EU regulation 1024/2012 on administrative co-operation through the IMI sets out the legal framework for the use of the IMI. This regulation remains in force in the UK as retained EU law under the European Union (Withdrawal) Act 2018 and applies in areas where access to the IMI is retained.

This instrument does not make any policy changes, impose any new obligations or create any new powers. It removes redundant provisions that are inoperable, where UK access has already been removed by the European Commission on the grounds that it is no longer required. In particular, it removes references concerning legislative areas in respect of which the UK does not have access to the IMI, including the services directive, the recognition of professional qualifications, patients’ rights relating to cross-border healthcare, posted workers, public documents and non-road mobile machinery.

It also clarifies that the regulation applies in respect of Northern Ireland only in order to facilitate communications and the exchange of information for three general purposes, as I will explain. The first is to facilitate mutual recognition of goods lawfully marketed in another member state. EU regulation 2019/515 sets out a framework for ensuring that goods lawfully marketed in one EEA state can be sold in any other EEA state, as long as they are safe and respect the public interest.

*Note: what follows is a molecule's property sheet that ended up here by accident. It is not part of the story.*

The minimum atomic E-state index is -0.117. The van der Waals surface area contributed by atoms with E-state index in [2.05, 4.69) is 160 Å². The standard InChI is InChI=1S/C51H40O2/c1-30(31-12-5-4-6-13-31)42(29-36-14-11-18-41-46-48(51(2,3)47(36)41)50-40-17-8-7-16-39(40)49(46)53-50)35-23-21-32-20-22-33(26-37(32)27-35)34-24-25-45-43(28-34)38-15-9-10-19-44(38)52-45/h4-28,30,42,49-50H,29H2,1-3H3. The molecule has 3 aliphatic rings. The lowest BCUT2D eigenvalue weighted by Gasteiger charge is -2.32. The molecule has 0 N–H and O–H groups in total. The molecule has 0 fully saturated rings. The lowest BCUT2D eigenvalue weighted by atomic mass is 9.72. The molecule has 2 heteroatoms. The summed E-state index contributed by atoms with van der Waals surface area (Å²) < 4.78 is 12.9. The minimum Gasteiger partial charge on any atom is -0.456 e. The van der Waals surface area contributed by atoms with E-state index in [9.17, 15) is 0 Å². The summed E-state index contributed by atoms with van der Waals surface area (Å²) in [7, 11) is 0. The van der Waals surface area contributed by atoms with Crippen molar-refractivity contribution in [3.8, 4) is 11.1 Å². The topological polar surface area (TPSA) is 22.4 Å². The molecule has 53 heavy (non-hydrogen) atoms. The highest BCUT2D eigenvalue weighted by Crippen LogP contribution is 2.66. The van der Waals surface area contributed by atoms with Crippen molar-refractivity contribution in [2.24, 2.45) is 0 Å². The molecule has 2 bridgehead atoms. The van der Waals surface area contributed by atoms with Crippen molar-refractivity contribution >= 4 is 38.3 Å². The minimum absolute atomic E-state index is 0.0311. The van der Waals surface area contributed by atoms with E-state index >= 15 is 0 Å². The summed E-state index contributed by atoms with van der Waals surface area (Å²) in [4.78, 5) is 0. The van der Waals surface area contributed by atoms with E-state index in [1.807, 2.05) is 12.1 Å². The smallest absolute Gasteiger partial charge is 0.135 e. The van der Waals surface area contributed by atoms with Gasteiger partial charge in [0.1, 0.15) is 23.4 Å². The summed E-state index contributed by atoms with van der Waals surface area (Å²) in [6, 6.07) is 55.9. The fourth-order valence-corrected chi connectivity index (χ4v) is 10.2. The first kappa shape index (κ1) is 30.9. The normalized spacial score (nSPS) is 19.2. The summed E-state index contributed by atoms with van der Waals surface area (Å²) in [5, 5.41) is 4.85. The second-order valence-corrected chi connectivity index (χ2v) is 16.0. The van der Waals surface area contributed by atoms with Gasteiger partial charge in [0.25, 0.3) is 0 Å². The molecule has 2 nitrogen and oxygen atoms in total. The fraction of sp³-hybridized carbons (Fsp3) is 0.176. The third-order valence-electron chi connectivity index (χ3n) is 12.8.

The regulation provides that economic operators who consider that their rights under this regulation have been breached by a public authority of another EEA state can use the single market problem-solving network, SOLVIT, to try to find solutions without the need to resort to action in court. SOLVIT is hosted on the IMI. If a decision was made by a UK public authority to deny entry to the Northern Ireland marketplace goods sold in an EEA state, and the EEA economic operator considered this was incompatible with this regulation, he could lodge a case through SOLVIT. The IMI SOLVIT co-ordinator for the UK, based in my department, would then review the case and engage with the responsible authority in the UK to agree a response to the case to be submitted through the IMI.